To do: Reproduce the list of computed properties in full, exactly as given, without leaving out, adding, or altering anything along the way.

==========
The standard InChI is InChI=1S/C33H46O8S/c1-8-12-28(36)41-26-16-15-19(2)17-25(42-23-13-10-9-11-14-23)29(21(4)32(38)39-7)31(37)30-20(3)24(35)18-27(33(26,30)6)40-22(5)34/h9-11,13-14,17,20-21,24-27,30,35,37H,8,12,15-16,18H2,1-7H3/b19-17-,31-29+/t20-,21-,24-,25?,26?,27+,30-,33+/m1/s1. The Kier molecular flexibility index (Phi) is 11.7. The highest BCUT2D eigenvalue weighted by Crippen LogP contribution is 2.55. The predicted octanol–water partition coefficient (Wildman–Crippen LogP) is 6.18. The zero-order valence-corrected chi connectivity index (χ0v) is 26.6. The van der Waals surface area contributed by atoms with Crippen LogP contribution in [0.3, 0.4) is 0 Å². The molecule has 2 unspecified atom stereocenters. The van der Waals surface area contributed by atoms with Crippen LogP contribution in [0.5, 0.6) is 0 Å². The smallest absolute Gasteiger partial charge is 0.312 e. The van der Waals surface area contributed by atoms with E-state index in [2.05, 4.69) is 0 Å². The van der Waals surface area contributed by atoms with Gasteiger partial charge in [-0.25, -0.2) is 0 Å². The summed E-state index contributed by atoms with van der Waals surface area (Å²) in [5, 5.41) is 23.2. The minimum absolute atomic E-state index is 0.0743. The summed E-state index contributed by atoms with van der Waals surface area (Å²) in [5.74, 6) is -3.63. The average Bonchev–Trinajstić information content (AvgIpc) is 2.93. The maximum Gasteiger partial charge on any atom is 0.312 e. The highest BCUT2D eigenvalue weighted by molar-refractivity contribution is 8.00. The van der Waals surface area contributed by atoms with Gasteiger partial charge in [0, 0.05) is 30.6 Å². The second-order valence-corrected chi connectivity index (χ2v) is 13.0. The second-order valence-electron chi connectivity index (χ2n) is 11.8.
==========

The standard InChI is InChI=1S/C33H46O8S/c1-8-12-28(36)41-26-16-15-19(2)17-25(42-23-13-10-9-11-14-23)29(21(4)32(38)39-7)31(37)30-20(3)24(35)18-27(33(26,30)6)40-22(5)34/h9-11,13-14,17,20-21,24-27,30,35,37H,8,12,15-16,18H2,1-7H3/b19-17-,31-29+/t20-,21-,24-,25?,26?,27+,30-,33+/m1/s1. The Kier molecular flexibility index (Phi) is 11.7. The highest BCUT2D eigenvalue weighted by Crippen LogP contribution is 2.55. The predicted octanol–water partition coefficient (Wildman–Crippen LogP) is 6.18. The zero-order valence-corrected chi connectivity index (χ0v) is 26.6. The van der Waals surface area contributed by atoms with Crippen LogP contribution in [0.3, 0.4) is 0 Å². The molecule has 2 unspecified atom stereocenters. The van der Waals surface area contributed by atoms with Crippen LogP contribution in [0.5, 0.6) is 0 Å². The smallest absolute Gasteiger partial charge is 0.312 e. The van der Waals surface area contributed by atoms with E-state index in [2.05, 4.69) is 0 Å². The van der Waals surface area contributed by atoms with Gasteiger partial charge in [-0.25, -0.2) is 0 Å². The summed E-state index contributed by atoms with van der Waals surface area (Å²) in [5, 5.41) is 23.2. The minimum absolute atomic E-state index is 0.0743. The summed E-state index contributed by atoms with van der Waals surface area (Å²) in [5.74, 6) is -3.63. The average Bonchev–Trinajstić information content (AvgIpc) is 2.93. The maximum Gasteiger partial charge on any atom is 0.312 e. The highest BCUT2D eigenvalue weighted by molar-refractivity contribution is 8.00. The van der Waals surface area contributed by atoms with Gasteiger partial charge in [0, 0.05) is 30.6 Å². The second-order valence-corrected chi connectivity index (χ2v) is 13.0. The second-order valence-electron chi connectivity index (χ2n) is 11.8.